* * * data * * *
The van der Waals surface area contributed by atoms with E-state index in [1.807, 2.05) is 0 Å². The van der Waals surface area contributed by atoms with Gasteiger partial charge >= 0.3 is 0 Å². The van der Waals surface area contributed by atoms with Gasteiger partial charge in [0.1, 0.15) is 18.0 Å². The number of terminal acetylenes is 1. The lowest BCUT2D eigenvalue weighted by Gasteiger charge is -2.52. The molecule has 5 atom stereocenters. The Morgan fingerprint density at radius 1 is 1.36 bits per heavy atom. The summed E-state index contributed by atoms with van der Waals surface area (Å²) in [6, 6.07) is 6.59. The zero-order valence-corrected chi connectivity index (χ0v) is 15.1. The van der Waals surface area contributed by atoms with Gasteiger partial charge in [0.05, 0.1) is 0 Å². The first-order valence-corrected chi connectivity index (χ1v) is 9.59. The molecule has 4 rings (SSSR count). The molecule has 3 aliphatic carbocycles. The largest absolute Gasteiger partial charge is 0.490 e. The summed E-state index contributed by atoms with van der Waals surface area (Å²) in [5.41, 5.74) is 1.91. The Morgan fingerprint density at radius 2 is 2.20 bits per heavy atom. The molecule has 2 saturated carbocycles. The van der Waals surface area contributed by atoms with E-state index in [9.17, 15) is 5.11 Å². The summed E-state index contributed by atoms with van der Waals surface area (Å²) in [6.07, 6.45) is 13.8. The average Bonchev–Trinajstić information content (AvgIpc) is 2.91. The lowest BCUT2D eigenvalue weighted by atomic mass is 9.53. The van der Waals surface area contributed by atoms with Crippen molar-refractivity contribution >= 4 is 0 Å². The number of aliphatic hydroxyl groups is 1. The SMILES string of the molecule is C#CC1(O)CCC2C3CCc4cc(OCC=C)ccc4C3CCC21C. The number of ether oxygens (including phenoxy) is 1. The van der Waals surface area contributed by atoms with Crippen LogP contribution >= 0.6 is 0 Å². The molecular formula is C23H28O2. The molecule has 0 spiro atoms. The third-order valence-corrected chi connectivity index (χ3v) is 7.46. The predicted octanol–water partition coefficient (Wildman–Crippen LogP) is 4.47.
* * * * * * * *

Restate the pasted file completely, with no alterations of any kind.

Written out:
The van der Waals surface area contributed by atoms with E-state index in [1.807, 2.05) is 0 Å². The van der Waals surface area contributed by atoms with Gasteiger partial charge >= 0.3 is 0 Å². The van der Waals surface area contributed by atoms with Gasteiger partial charge in [0.1, 0.15) is 18.0 Å². The number of terminal acetylenes is 1. The lowest BCUT2D eigenvalue weighted by Gasteiger charge is -2.52. The molecule has 5 atom stereocenters. The Morgan fingerprint density at radius 1 is 1.36 bits per heavy atom. The summed E-state index contributed by atoms with van der Waals surface area (Å²) in [6, 6.07) is 6.59. The zero-order valence-corrected chi connectivity index (χ0v) is 15.1. The van der Waals surface area contributed by atoms with Gasteiger partial charge in [0.05, 0.1) is 0 Å². The first-order valence-corrected chi connectivity index (χ1v) is 9.59. The molecule has 4 rings (SSSR count). The molecule has 3 aliphatic carbocycles. The largest absolute Gasteiger partial charge is 0.490 e. The summed E-state index contributed by atoms with van der Waals surface area (Å²) in [5.41, 5.74) is 1.91. The Morgan fingerprint density at radius 2 is 2.20 bits per heavy atom. The molecule has 2 saturated carbocycles. The van der Waals surface area contributed by atoms with E-state index in [9.17, 15) is 5.11 Å². The summed E-state index contributed by atoms with van der Waals surface area (Å²) in [6.07, 6.45) is 13.8. The average Bonchev–Trinajstić information content (AvgIpc) is 2.91. The lowest BCUT2D eigenvalue weighted by atomic mass is 9.53. The van der Waals surface area contributed by atoms with Crippen molar-refractivity contribution >= 4 is 0 Å². The number of aliphatic hydroxyl groups is 1. The SMILES string of the molecule is C#CC1(O)CCC2C3CCc4cc(OCC=C)ccc4C3CCC21C. The number of ether oxygens (including phenoxy) is 1. The van der Waals surface area contributed by atoms with Crippen LogP contribution >= 0.6 is 0 Å². The molecular formula is C23H28O2. The molecule has 0 spiro atoms. The third-order valence-corrected chi connectivity index (χ3v) is 7.46. The predicted octanol–water partition coefficient (Wildman–Crippen LogP) is 4.47.